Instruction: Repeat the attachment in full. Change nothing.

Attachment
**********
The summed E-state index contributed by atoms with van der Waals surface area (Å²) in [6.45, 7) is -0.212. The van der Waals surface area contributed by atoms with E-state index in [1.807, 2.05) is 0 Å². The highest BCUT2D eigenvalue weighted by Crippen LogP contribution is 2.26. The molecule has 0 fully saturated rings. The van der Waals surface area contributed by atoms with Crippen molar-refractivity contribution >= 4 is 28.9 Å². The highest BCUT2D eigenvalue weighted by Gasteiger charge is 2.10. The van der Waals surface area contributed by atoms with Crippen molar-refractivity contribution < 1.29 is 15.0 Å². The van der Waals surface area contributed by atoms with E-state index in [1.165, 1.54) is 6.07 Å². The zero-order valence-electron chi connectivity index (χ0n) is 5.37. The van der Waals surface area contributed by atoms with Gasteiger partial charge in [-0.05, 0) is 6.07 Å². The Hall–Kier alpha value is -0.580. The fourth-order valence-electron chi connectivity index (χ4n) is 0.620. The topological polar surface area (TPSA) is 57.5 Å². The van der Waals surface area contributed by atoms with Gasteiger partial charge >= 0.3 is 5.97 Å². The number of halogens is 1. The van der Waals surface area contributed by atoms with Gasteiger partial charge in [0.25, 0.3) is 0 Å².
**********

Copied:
The summed E-state index contributed by atoms with van der Waals surface area (Å²) in [6.45, 7) is -0.212. The van der Waals surface area contributed by atoms with E-state index in [1.807, 2.05) is 0 Å². The highest BCUT2D eigenvalue weighted by Crippen LogP contribution is 2.26. The molecule has 0 fully saturated rings. The van der Waals surface area contributed by atoms with Crippen molar-refractivity contribution >= 4 is 28.9 Å². The highest BCUT2D eigenvalue weighted by Gasteiger charge is 2.10. The van der Waals surface area contributed by atoms with Crippen molar-refractivity contribution < 1.29 is 15.0 Å². The van der Waals surface area contributed by atoms with E-state index in [1.165, 1.54) is 6.07 Å². The zero-order valence-electron chi connectivity index (χ0n) is 5.37. The van der Waals surface area contributed by atoms with Gasteiger partial charge in [-0.05, 0) is 6.07 Å². The Hall–Kier alpha value is -0.580. The fourth-order valence-electron chi connectivity index (χ4n) is 0.620. The topological polar surface area (TPSA) is 57.5 Å². The van der Waals surface area contributed by atoms with Gasteiger partial charge >= 0.3 is 5.97 Å². The number of halogens is 1. The van der Waals surface area contributed by atoms with Gasteiger partial charge in [0.25, 0.3) is 0 Å².